"I work best when I work early and I have been doing so, even before I moved to Greece. I cannot usually sleep longer than four hours each time anyway, so my day usually starts at 1:00 - 2:00 a.m which is 7:00 - 8:00 a.m. in Japan. I then work through until 12:00 noon to 1:00 p.m. Sometimes I take a nap for two hours in the afternoon but it depends on the situation. Some of my clients "take advantage" of this time difference and may send me work at the end of  their business day to receive it first thing the next morning. There have been some extreme cases when a company in the US has posted its quarter annual financial report at 5 pm (local US time), which is about midnight in Greece, which I then have to translate and send to Japan for my client to post it on his website by 10. a.m. (local Japanese time).  Nevertheless, the time difference doesn't bother me or affect me and I can easily adjust my schedule to accommodate my clients' needs. Besides, I take it for granted that translators will work 24/7, if needed." 

The other testimony comes from Juno Kim, Korean travel blogger at Runaway Juno. As a travel blogger, there isn't a place she calls home. She is constantly on the road but the majority of her clients come from Europe and the US. Luckily, since she works for the travel industry where everyone travels all the time,  there is some mutual understanding when it comes to time differences. "I can now see a pattern but it was a bit tricky when I first started. When I am in Korea or East Asia (Seoul is 9 hours ahead of GMT), I have to check emails and take care of stuff in the middle of the night or very early in the morning. Monday is very quite for me since it is Sunday for the majority of my clients in the western hemisphere, but Friday is longer for me for the same reason. I have hosted a couple of Twitter chats at Pacific Time Zone when it was just 3 a.m. in Asia but I consider this to be a minor occupational hazard.  I feel more comfortable when I work in US Eastern Time Zone. It is ahead of the Pacific Time Zone and slightly overlaps with Asia (one day apart) and the majority of the European time zones."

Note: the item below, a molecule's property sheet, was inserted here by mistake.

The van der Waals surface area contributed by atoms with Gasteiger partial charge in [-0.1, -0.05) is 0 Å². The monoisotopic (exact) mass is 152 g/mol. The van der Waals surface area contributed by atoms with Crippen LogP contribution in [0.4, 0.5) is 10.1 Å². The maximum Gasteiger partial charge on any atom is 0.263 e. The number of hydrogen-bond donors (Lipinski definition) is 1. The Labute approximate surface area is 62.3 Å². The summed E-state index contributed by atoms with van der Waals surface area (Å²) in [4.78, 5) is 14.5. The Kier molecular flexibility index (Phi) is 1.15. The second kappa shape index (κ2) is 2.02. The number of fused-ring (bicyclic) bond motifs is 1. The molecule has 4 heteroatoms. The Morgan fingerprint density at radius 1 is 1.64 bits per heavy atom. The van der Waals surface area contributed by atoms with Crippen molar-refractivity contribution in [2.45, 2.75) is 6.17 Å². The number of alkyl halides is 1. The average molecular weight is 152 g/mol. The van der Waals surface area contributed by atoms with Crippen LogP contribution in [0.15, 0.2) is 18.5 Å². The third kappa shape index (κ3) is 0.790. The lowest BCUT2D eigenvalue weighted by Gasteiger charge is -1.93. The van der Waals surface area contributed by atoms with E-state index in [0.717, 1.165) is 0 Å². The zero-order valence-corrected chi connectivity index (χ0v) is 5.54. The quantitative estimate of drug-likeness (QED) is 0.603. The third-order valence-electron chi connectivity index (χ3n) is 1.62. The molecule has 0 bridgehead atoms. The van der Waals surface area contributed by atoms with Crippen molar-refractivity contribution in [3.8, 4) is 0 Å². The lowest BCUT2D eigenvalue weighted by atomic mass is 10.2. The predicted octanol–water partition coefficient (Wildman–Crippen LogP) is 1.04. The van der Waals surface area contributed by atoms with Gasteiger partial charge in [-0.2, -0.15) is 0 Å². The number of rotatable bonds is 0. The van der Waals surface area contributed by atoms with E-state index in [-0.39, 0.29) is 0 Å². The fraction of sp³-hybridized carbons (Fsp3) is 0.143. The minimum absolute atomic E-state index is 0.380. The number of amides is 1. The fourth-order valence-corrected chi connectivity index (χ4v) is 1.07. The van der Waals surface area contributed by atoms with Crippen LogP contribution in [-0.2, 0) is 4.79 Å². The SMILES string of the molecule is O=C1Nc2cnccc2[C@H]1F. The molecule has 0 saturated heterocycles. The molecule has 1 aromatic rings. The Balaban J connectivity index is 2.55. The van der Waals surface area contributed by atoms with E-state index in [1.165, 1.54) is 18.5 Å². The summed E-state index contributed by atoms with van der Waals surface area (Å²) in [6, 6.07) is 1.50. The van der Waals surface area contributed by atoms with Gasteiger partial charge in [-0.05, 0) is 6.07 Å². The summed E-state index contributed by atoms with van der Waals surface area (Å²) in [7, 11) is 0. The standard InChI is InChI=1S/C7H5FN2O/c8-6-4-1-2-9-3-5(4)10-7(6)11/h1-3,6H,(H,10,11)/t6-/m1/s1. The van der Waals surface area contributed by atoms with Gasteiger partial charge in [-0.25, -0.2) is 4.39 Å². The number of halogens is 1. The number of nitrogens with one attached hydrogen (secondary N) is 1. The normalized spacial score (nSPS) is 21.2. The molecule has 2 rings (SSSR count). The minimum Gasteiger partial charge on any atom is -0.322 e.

The world is so interesting and funny when you travel. It is so big and yet so small. I remember when a client of mine from the Eastern Coast of the US once sent me a message to apologise for a mistake she had made in my PO. She said, "Apologies for the stupid mistake, it is so late here and I am so tired" to which I immediately replied straight from Abu Dhabi airport: "No worries, I understand, it is so early here and I am so tired."

Photo credit:

Natali Lekka is an EN & FR into EL freelance translator and the owner of Worlds of Words. She tweets @worlds_of_words   


  1. Recently worked from Europe for 5 months (I am normally based in the US). I found it difficult to juggle all the time zones and ended getting up early and going to bed late. Was dealing with CET, US Eastern, Mountain, Pacific and Alaska time. I do the same thing when back in CO, but I guess we are all more accustomed to dealing with it where we normally live (?). Anyway, I am not complaining, but it is a fact of freelancing when you have customers (and colleagues) around the world. Thanks for your take on it. We also discussed this during a recent Speaking of Translation call - See Freelance Sabbaticals, Part II -

  2. Thank you for your input Eve. I am aware of the website and the call you mentioned. I saw it in one of Corinne McKay's newsletters. Traveling plays an important role in my life and so does my freelance business. Therefore, it is important to find a way to marry the two as smoothly as possible. However, it does look like it works out better if you travel east, rather than west. Do you agree?